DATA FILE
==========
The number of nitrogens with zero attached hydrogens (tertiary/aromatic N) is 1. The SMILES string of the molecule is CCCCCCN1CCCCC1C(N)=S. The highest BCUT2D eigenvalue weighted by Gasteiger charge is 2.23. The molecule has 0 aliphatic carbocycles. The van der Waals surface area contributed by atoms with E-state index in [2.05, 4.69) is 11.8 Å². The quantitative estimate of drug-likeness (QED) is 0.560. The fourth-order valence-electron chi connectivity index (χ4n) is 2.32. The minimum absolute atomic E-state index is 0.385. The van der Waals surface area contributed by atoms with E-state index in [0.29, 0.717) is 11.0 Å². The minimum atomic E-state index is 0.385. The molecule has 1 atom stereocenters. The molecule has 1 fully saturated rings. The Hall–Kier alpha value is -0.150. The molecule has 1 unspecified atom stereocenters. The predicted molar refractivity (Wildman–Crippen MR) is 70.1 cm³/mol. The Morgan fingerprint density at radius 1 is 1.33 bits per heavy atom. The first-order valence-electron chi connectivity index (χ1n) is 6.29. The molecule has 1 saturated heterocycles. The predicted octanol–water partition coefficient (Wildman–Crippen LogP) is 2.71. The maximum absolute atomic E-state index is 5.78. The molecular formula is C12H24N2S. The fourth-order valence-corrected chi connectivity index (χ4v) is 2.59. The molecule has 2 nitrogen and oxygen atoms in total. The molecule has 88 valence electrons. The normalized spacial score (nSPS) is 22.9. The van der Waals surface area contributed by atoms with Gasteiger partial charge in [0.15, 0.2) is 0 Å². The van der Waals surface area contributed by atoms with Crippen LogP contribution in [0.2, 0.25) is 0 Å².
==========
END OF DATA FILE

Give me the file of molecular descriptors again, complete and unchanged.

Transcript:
The number of nitrogens with zero attached hydrogens (tertiary/aromatic N) is 1. The SMILES string of the molecule is CCCCCCN1CCCCC1C(N)=S. The highest BCUT2D eigenvalue weighted by Gasteiger charge is 2.23. The molecule has 0 aliphatic carbocycles. The van der Waals surface area contributed by atoms with E-state index in [2.05, 4.69) is 11.8 Å². The quantitative estimate of drug-likeness (QED) is 0.560. The fourth-order valence-electron chi connectivity index (χ4n) is 2.32. The minimum absolute atomic E-state index is 0.385. The van der Waals surface area contributed by atoms with E-state index in [0.29, 0.717) is 11.0 Å². The minimum atomic E-state index is 0.385. The molecule has 1 atom stereocenters. The molecule has 1 fully saturated rings. The Hall–Kier alpha value is -0.150. The molecule has 1 unspecified atom stereocenters. The predicted molar refractivity (Wildman–Crippen MR) is 70.1 cm³/mol. The Morgan fingerprint density at radius 1 is 1.33 bits per heavy atom. The first-order valence-electron chi connectivity index (χ1n) is 6.29. The molecule has 1 saturated heterocycles. The predicted octanol–water partition coefficient (Wildman–Crippen LogP) is 2.71. The maximum absolute atomic E-state index is 5.78. The molecular formula is C12H24N2S. The fourth-order valence-corrected chi connectivity index (χ4v) is 2.59. The molecule has 2 nitrogen and oxygen atoms in total. The molecule has 88 valence electrons. The normalized spacial score (nSPS) is 22.9. The van der Waals surface area contributed by atoms with Gasteiger partial charge in [0.15, 0.2) is 0 Å². The van der Waals surface area contributed by atoms with Crippen LogP contribution in [0.2, 0.25) is 0 Å².